Necroscopy report

Jennifer performed a necroscopy on the Butler’s garter snake last night to find out what killed her. From what I can tell, it’s something completely different from what I anticipated.

To be sure, the snake died from starvation. That was the direct cause. There was no fat and very little muscle left; the snake had metabolized it all. But the reason for starvation was that something was blocking her gastrointestinal tract: with a compressed stomach, she had no desire to eat. At first she stopped eating mice, but continued to accept earthworms. Then, at the last, she refused earthworms: the blockage was too large even for worms.

But what was the blockage? What was the cause of the hard lumps I felt along her abdomen? I suspected organ tumours, based on her advanced age. Alternatively, I worried that it might be fecoliths — hardened fecal matter in the intestinal tract — which, unlike tumours, were both preventable and treatable (so if she died from it, it would be my fault). It turned out to be neither.

NecroscopyInstead, Jen discovered at least half a dozen masses that could only be infertile egg masses, trapped in the snake’s oviduct. This was perplexing. For one thing, this nearly-six-year-old snake hadn’t been so much as in the same cage as a male since shortly after her birth, so these weren’t fertile masses. Bisecting an egg mass proved as much. Second, they were much larger than I expected: Big Momma, my female red-sided garter snake (she died in late 2002), passed infertile egg masses in late 2000; they were much softer and much smaller than these masses, and Big Momma was at least three times as large as this snake. And third, they were quite firm, as hard as a jelly candy.

Kim suggests that this is occasionally symptomatic of older female snakes: a last-ditch effort at reproduction, perhaps. Consider, for example, that Big Momma’s last litter (in 2002) numbered 42 live babies; her previous year’s effort was only 26.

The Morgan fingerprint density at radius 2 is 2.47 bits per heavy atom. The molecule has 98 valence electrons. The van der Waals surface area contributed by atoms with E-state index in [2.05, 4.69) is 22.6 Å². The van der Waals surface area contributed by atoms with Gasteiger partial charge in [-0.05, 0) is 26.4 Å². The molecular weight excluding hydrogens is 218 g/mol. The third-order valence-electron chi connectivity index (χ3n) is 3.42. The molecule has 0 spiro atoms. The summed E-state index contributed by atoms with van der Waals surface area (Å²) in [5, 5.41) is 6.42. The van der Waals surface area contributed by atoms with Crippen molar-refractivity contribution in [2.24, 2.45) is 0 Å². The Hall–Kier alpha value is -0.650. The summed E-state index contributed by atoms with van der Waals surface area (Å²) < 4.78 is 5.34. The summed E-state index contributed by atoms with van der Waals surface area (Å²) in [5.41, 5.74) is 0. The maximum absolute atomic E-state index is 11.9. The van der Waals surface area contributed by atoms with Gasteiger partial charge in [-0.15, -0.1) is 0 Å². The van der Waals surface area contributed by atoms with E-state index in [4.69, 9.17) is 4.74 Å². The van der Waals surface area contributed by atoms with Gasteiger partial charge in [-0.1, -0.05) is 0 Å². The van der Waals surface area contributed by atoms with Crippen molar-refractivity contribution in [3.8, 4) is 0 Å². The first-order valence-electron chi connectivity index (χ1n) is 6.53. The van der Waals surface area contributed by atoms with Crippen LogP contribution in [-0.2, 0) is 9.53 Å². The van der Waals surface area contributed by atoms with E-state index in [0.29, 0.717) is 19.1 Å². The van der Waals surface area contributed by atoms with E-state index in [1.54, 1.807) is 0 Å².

In any event, it’s not something I could have expected. Female snakes that are not exposed to males and that are not hibernated do not necessarily generate infertile egg masses; it’s only happened twice to snakes in my care. In addition to Big Momma’s slugs mentioned above, Spot, a speckled kingsnake now in Florence’s care, was eggbound in the summer of 2001, mostly because we didn’t think she was a girl (oops). In both cases, each snake had been hibernated the winter before.

The only way these egg masses would have been detected is by X-ray; and only surgery could have done something about them, if anything could be done at all. And by the time that we detected something was wrong, it was likely too late, and she was likely too old. I know it sounds like I’m rationalizing, and I probably am, but I’ve had several expensive trips to the vet where all I learned was that the snake was likely lost: either that nothing could be done, or that he could try surgery, but with a 50-50 chance that the snake would die from the operation. (My snakes don’t get slightly sick; they’re either perfectly healthy or terminal.)

Truth be told, despite being told that I’m not to blame, I’m bothered by this loss. I’ve had this snake (and her sister, who’s still going strong) longer than any other snake I’ve lost — since October 2000. As far as I know, I’m one of only two people in Canada who keeps this species in captivity. It’s listed by COSEWIC as a threatened species; I had the requisite paperwork when I was living in Ontario. Even if there really was nothing I could have done, and even if her lifespan was three times as long as any other Butler’s garter snake in captivity, I still feel responsible.